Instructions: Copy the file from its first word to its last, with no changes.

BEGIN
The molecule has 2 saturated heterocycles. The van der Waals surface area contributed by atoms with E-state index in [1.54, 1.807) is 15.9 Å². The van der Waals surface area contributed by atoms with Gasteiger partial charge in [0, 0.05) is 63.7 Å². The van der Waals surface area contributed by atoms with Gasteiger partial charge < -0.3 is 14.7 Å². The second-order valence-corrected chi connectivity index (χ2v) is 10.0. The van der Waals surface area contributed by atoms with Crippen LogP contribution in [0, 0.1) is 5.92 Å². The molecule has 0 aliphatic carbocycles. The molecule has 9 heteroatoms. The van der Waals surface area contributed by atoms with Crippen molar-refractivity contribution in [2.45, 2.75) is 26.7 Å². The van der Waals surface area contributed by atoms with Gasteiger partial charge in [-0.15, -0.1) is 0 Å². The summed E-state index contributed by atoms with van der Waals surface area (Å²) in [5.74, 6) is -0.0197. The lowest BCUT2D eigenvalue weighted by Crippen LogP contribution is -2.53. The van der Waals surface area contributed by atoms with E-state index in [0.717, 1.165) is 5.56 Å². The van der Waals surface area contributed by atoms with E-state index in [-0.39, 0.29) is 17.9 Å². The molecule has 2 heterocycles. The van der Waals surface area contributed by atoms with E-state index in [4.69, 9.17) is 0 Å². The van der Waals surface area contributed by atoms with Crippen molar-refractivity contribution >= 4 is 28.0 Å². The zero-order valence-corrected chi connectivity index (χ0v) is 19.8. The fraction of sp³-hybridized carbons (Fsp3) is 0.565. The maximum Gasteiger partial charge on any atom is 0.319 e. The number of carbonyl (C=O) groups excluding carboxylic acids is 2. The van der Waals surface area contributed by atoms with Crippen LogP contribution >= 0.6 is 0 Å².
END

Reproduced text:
The molecule has 2 saturated heterocycles. The van der Waals surface area contributed by atoms with E-state index in [1.54, 1.807) is 15.9 Å². The van der Waals surface area contributed by atoms with Gasteiger partial charge in [0, 0.05) is 63.7 Å². The van der Waals surface area contributed by atoms with Gasteiger partial charge < -0.3 is 14.7 Å². The second-order valence-corrected chi connectivity index (χ2v) is 10.0. The van der Waals surface area contributed by atoms with Crippen LogP contribution in [0, 0.1) is 5.92 Å². The molecule has 0 aliphatic carbocycles. The molecule has 9 heteroatoms. The van der Waals surface area contributed by atoms with Crippen molar-refractivity contribution in [2.45, 2.75) is 26.7 Å². The van der Waals surface area contributed by atoms with Gasteiger partial charge in [-0.15, -0.1) is 0 Å². The summed E-state index contributed by atoms with van der Waals surface area (Å²) in [5.74, 6) is -0.0197. The lowest BCUT2D eigenvalue weighted by Crippen LogP contribution is -2.53. The van der Waals surface area contributed by atoms with E-state index in [0.717, 1.165) is 5.56 Å². The van der Waals surface area contributed by atoms with E-state index in [-0.39, 0.29) is 17.9 Å². The molecule has 2 heterocycles. The van der Waals surface area contributed by atoms with E-state index in [4.69, 9.17) is 0 Å². The van der Waals surface area contributed by atoms with Crippen molar-refractivity contribution >= 4 is 28.0 Å². The zero-order valence-corrected chi connectivity index (χ0v) is 19.8. The fraction of sp³-hybridized carbons (Fsp3) is 0.565. The maximum Gasteiger partial charge on any atom is 0.319 e. The number of carbonyl (C=O) groups excluding carboxylic acids is 2. The van der Waals surface area contributed by atoms with Crippen LogP contribution >= 0.6 is 0 Å².